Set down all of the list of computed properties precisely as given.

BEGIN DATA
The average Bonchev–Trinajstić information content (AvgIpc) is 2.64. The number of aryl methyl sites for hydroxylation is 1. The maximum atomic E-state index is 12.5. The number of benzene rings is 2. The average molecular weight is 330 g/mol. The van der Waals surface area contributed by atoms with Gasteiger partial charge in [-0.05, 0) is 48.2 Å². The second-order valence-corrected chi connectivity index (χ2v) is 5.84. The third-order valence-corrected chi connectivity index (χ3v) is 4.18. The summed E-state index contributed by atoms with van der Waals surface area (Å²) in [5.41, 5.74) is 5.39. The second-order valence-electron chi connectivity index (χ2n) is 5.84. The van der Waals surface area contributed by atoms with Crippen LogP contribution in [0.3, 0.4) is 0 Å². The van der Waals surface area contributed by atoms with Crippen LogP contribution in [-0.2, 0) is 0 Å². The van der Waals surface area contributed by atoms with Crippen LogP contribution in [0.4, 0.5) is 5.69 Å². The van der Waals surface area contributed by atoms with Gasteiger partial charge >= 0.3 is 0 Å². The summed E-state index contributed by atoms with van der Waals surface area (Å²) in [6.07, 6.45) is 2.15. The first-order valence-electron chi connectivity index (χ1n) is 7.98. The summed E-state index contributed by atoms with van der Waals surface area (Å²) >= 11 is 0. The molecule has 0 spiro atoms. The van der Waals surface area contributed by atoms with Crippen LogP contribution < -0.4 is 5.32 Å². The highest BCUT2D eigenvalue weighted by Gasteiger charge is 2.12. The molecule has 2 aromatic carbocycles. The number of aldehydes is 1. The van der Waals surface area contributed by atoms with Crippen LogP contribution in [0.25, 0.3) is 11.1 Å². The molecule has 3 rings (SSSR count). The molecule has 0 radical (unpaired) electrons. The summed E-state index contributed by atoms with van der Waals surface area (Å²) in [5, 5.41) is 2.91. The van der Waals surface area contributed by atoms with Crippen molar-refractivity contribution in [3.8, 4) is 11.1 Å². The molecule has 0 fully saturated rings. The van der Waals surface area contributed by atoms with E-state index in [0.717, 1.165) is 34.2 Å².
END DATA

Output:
The average Bonchev–Trinajstić information content (AvgIpc) is 2.64. The number of aryl methyl sites for hydroxylation is 1. The maximum atomic E-state index is 12.5. The number of benzene rings is 2. The average molecular weight is 330 g/mol. The van der Waals surface area contributed by atoms with Gasteiger partial charge in [-0.05, 0) is 48.2 Å². The second-order valence-corrected chi connectivity index (χ2v) is 5.84. The third-order valence-corrected chi connectivity index (χ3v) is 4.18. The summed E-state index contributed by atoms with van der Waals surface area (Å²) in [5.41, 5.74) is 5.39. The second-order valence-electron chi connectivity index (χ2n) is 5.84. The van der Waals surface area contributed by atoms with Crippen LogP contribution in [0.3, 0.4) is 0 Å². The van der Waals surface area contributed by atoms with Crippen LogP contribution in [-0.2, 0) is 0 Å². The van der Waals surface area contributed by atoms with Crippen LogP contribution in [0.4, 0.5) is 5.69 Å². The van der Waals surface area contributed by atoms with Gasteiger partial charge >= 0.3 is 0 Å². The summed E-state index contributed by atoms with van der Waals surface area (Å²) in [6.07, 6.45) is 2.15. The first-order valence-electron chi connectivity index (χ1n) is 7.98. The summed E-state index contributed by atoms with van der Waals surface area (Å²) >= 11 is 0. The molecule has 0 spiro atoms. The van der Waals surface area contributed by atoms with Crippen LogP contribution < -0.4 is 5.32 Å². The highest BCUT2D eigenvalue weighted by Gasteiger charge is 2.12. The molecule has 2 aromatic carbocycles. The number of aldehydes is 1. The van der Waals surface area contributed by atoms with Crippen LogP contribution in [0.25, 0.3) is 11.1 Å². The molecule has 3 rings (SSSR count). The molecule has 0 radical (unpaired) electrons. The summed E-state index contributed by atoms with van der Waals surface area (Å²) in [5, 5.41) is 2.91. The van der Waals surface area contributed by atoms with Crippen molar-refractivity contribution in [3.8, 4) is 11.1 Å². The molecule has 0 fully saturated rings. The van der Waals surface area contributed by atoms with E-state index in [0.717, 1.165) is 34.2 Å².